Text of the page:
Hangout SMS Support
The Messaging app is gone in KitKat, replaced by Google Hangouts, which is now the default way to send SMS messages. While Hangouts Chat and SMS are now handled by the same app, each messaging protocol lives in its own little world within that app. If you’re chatting with someone and switch to SMS, you exit one “hangout” and join another—the chat history disappears, and the SMS and Hangouts conversations are kept separate. Everything works; it’s just clunky. Hangouts doesn’t try to detect the appropriate way to communicate with someone or alert you that the person is available on hangouts while Messaging. Ideally, the protocols would just get out of the way and Hangouts would handle all that in the background. Hangouts with the new SMS support is another app that has made it to the Play Store for everyone
Google Keyboard 1.0, Google Keyboard 2.0, and the new emoji keyboard.
The Google Keyboard is another app that has all of the blue sucked out of it. The on-press effect and pop-up keys have turned gray. Jelly Bean’s ASCII-style emote key has been replaced with a full emoji “keyboard.” Tapping on this brings up pages and pages of full-color symbols that other Android users can see. Google Keyboard 2.0 debuted with KitKat, but it’s also on the Play Store for older devices. The emojis only work properly if both users have Google Keyboard 2.0 installed, so make sure your friends are up to date. Otherwise, what you think is a little bunny will show up to your friends as a blank space.
The clock app finally elevated its main purpose for existing—the alarm—to its own tab. Now a quick swipe to the left will open the alarms page, which saves you from having to awkwardly hunt for the button at the bottom of the screen. As someone who hacked a direct-to-alarm activity shortcut onto my old home screen, the faster access to the alarm is a welcome addition. Jelly Bean’s weird, lopsided clock font has been trashed in favor of more normal lettering, and the ambiguous location icon for the world clocks has been replaced with a much more communicative globe icon.
The clock app now uses the horrible skeuomorphic mess of a time picker that was first introduced in Google Calendar. The Jelly Bean option was an elegant, dead-simple way to enter the time. It was mostly just a number pad, so 9-0-0-am-OK would set the alarm for 9:00am. The new time picker is laid out like a clock, and you move the hands around the clock face to pick a time. After picking the hour, the clock face changes to a bizarre “minute” clock face with five-minute increments at each position. So rather than the Jelly Bean interface, the KitKat time picker has you pick an hour on the clock, then a swoopy transition happens. Next, you reassess the weird “minute clock” that you are now looking at and then pick the minute (good luck if you didn’t want a five-minute increment) before hitting “Done.”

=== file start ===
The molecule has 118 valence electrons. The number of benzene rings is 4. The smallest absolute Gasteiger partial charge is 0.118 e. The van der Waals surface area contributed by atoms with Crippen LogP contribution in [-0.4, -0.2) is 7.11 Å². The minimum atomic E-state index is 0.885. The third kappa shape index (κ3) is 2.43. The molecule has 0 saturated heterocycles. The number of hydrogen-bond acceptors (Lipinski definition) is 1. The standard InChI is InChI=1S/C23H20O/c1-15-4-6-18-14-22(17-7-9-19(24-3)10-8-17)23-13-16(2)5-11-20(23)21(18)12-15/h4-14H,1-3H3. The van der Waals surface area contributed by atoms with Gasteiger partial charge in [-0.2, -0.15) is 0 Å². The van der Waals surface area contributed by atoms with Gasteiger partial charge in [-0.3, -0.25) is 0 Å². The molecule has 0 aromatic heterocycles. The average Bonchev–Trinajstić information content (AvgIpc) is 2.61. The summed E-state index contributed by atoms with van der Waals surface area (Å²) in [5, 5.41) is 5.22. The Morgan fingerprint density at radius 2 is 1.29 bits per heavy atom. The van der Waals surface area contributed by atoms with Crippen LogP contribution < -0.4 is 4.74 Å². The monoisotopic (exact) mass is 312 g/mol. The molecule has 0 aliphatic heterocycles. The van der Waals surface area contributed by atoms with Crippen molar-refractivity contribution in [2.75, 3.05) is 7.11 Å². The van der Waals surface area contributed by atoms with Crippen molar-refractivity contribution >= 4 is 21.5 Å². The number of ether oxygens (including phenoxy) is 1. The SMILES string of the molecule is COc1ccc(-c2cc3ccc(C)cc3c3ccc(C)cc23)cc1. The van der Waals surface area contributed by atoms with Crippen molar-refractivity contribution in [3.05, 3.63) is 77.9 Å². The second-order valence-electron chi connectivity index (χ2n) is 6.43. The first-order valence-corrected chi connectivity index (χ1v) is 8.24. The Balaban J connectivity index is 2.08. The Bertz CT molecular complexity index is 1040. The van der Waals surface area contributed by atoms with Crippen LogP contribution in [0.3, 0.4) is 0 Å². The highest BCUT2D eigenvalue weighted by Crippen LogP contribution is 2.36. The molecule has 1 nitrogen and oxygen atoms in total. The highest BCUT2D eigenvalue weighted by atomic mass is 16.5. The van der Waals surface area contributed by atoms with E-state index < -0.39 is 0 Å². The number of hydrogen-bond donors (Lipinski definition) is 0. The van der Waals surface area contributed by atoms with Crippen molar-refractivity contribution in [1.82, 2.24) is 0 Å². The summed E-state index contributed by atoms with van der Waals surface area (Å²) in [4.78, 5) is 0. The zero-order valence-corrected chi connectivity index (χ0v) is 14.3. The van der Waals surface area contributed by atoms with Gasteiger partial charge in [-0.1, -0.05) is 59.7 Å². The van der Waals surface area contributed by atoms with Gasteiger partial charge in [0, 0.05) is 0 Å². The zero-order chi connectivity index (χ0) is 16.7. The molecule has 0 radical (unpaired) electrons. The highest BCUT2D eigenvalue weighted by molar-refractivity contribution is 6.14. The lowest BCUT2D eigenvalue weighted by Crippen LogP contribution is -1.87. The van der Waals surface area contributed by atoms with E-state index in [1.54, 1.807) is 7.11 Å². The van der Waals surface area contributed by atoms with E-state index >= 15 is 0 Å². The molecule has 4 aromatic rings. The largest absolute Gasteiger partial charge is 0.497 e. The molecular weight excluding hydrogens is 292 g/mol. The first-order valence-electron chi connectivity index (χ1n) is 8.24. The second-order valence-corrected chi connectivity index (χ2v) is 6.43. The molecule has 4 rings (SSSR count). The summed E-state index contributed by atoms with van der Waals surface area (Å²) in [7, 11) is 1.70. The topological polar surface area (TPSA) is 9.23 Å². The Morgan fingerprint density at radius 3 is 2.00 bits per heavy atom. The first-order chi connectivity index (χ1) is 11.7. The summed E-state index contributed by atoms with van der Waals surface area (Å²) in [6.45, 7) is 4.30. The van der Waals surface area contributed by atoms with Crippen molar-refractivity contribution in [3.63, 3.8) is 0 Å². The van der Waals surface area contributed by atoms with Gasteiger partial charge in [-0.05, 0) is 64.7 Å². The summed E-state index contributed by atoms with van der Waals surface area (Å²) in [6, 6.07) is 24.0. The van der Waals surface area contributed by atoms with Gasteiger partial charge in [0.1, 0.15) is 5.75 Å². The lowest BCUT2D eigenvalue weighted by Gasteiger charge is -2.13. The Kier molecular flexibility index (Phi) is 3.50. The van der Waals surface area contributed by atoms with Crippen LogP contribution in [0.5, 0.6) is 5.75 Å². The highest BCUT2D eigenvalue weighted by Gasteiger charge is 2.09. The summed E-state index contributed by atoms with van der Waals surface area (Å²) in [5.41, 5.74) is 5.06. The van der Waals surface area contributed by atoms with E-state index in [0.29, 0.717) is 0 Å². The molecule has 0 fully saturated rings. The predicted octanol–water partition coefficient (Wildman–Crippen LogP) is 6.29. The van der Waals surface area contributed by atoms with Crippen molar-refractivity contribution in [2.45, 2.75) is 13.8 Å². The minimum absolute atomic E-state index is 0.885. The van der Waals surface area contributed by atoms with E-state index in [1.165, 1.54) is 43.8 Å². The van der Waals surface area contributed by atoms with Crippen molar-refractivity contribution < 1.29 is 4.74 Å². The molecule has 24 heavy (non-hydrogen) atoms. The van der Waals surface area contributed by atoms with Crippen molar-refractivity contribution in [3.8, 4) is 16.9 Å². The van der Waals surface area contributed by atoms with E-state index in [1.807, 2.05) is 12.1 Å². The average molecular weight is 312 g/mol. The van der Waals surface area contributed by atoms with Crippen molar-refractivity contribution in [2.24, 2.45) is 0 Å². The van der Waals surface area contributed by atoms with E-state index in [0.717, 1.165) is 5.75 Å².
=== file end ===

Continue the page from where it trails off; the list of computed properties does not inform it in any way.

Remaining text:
The Jelly Bean picker was so smart. Notice how, in the screenshot, all the numbers are grayed out. That’s because 1:28 is already a complete time, and any other digit would result in an invalid time of
The downloads window is another dark-to-light change. Jelly Bean broke everything up into collapsible dates, but the new KitKat design is a flat list. The silly full-width button at the bottom of the screen is gone, replaced by a “sort” button in the top action bar. Downloads are sortable by date, size, and name, and there’s even a grid view for pictures.
Printing is now a core feature of the Android OS. KitKat brings APIs for full print services, and manufacturers are free to develop printer apps that plug into these APIs for system-wide print support. The only printer OEM currently on board is HP, but there is naturally a Google Cloud Print plugin that will support just about every printer. Printers can natively support Google Cloud Print by plugging into the Internet directly, but most people will probably use the legacy Cloud Print support that Google builds into every version of Chrome. If you’re signed into Chrome, the browser will act as a bridge to the Internet for any connected printers.
Apps just need to add a print button, which will bring up Android’s new print dialog. The dialog allows you to pick a printer, the number of copies, the paper size, color or black and white, and portrait or landscape. The last option, “Pages,” will presumably allow you to only print certain pages, but even when trying to print a four-page document, it doesn’t light up. The one thing that is really missing from the print dialog is the number of pages a job will consume. The Android Drive app doesn’t paginate, either, so there’s really no way to tell how big a print job will be other than to estimate.
Tap & Pay
In previous version Google wallet was used for payment but KitKat offers a way around the secure element, called “host-based card emulation” (HCE). This allows any app access to tap-and-pay, with no approval needed from the device vendor. Google Wallet can now be installed and used on any KitKat NFC device just like any other app. This opens up NFC payments to other apps as well. Multiple apps on the phone now have access to tap-and-pay, and there is even a section in the settings to switch between them. Apps can include things like loyalty card information along with the credit card transaction. There’s also a new reader mode, which allows Android devices to receive data from HCE cards and other NFC chips.